Mood, that's what Peycho Kanev writes. The poet taps out poetry that is colorless, smoky; images such as "Empty Space", a poem that leaves the reader "in an empty bed/ with the swirling smoke/ and the burnt desire." Pecyho's poetry has soul, the kind of soul that's only found in the atmosphere of old black and white movies.
A collection of poetry should not be a jumble of stanzas and haphazard, leap frogging images. A collection should contain moving images and motifs instead of plots and a story; things more than the book's binding and glue that keep it together. Time, for Peycho's narrator, as in the same for Keats, is always against the poet. There's immediacy, an urgency shared by all artists, it's the anxiety of artists: Time. "While Shaving" and "Metronome" are excellent poems that convey this worried hurry.
Writers write about writing; sometimes their characters and narrators write about writing, too. Peycho Kanev's Bone Silence stands alongside James Joyce, Philip Roth, Vladimir Nabokov, and Charles Bukowski, all who were writes that wrote about writing. This style has a side effect that is rare for readers. It causes the reader not to break any reading taboos about blurring the writer and the narrator. Additionally it's enjoyable to read about a writer finding the right words. Writers know what to do when the words come, but waiting is a beast that is never tamed, as seen in "Passage" and "Status Quo". In these poems, poetry is the focus of the poetry. In "Easy Afternoon" God is poetry and poetry is God, but in the presence of the almighty, the reader counts the limited commodity of life and treasures the experience in its seasons of stagnation and weird, quirky conversations.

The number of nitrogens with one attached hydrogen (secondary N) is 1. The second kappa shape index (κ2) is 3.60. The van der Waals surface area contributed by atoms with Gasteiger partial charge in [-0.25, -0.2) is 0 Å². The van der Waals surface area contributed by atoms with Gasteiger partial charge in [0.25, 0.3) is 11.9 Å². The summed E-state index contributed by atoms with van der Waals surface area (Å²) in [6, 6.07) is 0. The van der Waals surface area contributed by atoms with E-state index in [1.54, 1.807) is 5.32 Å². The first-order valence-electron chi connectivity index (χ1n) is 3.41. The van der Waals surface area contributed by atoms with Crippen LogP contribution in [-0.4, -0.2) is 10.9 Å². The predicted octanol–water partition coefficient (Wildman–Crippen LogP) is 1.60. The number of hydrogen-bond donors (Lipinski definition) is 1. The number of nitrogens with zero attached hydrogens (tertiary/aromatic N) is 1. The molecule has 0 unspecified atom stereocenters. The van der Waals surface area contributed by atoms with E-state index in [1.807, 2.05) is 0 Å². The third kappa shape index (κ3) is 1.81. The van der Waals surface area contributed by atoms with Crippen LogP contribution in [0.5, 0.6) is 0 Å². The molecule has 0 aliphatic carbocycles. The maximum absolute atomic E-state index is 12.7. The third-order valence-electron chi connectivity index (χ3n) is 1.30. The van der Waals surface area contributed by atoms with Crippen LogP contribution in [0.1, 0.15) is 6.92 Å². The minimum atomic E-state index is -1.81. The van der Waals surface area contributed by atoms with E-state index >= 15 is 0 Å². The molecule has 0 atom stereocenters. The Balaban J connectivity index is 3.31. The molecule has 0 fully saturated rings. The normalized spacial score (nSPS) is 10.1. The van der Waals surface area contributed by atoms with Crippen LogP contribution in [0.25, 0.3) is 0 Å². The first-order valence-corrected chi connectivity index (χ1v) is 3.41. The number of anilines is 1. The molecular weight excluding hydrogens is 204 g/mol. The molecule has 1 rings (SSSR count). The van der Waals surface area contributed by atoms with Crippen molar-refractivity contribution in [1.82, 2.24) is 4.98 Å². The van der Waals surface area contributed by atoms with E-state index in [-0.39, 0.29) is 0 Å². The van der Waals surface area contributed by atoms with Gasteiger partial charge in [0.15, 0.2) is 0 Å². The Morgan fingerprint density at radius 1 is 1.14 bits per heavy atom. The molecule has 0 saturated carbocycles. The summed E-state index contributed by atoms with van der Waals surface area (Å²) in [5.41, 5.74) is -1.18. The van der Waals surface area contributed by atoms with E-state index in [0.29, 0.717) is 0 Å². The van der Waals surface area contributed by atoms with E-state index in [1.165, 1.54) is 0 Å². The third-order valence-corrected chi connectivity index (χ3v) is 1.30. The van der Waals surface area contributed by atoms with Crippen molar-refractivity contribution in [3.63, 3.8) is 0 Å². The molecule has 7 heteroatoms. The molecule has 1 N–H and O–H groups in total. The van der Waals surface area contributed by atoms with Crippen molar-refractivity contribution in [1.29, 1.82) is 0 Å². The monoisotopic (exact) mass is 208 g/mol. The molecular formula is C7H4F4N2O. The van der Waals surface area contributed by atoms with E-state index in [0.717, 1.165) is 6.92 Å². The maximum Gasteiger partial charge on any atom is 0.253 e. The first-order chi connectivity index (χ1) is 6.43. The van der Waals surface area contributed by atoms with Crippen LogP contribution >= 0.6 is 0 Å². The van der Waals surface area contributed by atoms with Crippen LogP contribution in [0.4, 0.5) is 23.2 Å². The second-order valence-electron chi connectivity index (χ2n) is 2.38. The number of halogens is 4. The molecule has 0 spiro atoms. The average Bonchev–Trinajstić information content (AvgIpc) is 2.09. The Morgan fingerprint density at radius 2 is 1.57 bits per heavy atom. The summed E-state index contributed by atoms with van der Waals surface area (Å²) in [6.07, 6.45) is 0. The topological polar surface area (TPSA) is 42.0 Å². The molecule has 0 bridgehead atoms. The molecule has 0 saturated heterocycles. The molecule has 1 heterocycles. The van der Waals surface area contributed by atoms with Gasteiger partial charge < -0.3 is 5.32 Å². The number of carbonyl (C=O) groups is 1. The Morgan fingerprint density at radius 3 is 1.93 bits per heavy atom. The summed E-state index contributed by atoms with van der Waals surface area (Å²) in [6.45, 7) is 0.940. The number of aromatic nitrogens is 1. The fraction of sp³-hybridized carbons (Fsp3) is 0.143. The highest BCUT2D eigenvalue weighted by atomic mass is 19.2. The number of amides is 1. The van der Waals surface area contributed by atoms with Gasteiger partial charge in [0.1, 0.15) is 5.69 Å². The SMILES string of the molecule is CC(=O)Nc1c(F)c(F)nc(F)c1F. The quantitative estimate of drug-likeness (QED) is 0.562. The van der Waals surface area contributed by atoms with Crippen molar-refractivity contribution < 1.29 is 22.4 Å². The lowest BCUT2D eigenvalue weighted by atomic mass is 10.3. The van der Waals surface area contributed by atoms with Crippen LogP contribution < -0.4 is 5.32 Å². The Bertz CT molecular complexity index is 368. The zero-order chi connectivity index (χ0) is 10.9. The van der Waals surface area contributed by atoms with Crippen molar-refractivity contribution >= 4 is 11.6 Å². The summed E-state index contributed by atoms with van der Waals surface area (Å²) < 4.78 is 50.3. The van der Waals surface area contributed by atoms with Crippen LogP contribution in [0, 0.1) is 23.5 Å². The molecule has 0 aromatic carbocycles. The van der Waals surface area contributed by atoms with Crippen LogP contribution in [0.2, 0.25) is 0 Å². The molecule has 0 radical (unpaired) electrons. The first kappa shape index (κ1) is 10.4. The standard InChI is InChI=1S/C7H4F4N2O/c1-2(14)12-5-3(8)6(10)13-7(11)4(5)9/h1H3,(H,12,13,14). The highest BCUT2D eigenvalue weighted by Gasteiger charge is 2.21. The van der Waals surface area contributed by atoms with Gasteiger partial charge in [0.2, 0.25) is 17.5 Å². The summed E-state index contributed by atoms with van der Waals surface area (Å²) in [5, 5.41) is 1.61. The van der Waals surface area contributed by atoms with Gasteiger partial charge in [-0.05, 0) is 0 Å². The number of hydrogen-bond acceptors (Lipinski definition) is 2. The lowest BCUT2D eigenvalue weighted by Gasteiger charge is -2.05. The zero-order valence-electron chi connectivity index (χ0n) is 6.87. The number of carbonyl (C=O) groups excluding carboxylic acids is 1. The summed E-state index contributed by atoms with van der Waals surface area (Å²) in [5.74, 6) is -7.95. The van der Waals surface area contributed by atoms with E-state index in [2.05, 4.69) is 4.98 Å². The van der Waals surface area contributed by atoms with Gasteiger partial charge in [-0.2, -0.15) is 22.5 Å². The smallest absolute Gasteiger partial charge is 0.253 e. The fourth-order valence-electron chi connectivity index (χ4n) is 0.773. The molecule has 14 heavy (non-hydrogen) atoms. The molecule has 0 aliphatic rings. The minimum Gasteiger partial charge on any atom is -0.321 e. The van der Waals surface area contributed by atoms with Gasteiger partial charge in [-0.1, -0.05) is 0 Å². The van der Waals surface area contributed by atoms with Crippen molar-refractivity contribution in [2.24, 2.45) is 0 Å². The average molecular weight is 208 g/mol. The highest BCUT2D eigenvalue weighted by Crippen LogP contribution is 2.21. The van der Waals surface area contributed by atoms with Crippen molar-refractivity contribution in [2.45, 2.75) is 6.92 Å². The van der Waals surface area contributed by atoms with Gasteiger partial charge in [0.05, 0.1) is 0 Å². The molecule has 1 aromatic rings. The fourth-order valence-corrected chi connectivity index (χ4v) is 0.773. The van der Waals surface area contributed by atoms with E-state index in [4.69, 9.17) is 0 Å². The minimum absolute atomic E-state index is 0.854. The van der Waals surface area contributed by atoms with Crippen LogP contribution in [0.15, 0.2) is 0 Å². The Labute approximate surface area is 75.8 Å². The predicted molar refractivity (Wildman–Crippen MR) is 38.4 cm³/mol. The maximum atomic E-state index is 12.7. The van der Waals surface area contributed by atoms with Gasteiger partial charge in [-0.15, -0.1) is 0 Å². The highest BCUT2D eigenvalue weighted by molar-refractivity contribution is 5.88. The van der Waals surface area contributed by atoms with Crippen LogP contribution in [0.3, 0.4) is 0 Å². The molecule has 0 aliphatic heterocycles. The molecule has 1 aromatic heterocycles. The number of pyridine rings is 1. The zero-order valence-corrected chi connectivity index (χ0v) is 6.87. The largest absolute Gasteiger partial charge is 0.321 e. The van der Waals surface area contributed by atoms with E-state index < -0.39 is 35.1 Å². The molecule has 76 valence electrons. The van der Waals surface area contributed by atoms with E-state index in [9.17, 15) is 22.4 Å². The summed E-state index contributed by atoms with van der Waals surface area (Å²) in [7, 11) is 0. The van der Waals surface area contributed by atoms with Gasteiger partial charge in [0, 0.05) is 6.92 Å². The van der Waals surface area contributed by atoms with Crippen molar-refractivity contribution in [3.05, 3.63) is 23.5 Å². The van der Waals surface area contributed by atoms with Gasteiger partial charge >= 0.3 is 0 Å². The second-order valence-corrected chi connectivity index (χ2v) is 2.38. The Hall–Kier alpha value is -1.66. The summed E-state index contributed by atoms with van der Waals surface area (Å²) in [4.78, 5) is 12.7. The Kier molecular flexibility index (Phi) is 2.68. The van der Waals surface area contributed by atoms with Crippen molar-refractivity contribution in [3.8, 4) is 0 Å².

Peycho's voice is the voice of an internationalist ("living in three continents") that has been warped by seeing what every college graduate is told to see--the world. The atmosphere, the mood, of the book says that the world is much smaller than any map or desk top globe lets on. It's so small, in fact, that the human imagination hasn't the elbow room for its art. But the imagination much like the human it resides in can make a habitat of any environment.
The poems in Bone Silence reflect a small world. But it's not paranoia out to get the reader; when all the lights are out and something soft and classical is playing like in "Sitting in Wolf's Apartment" or "Some Poetry"; as a candle dances shadows behind the furniture, that's where Bone Silence is, shifting, between light and dark. Buy this book of visions. Buy Bone Silence. Read Bone Silence then put it on your shelf, but you won't forget it.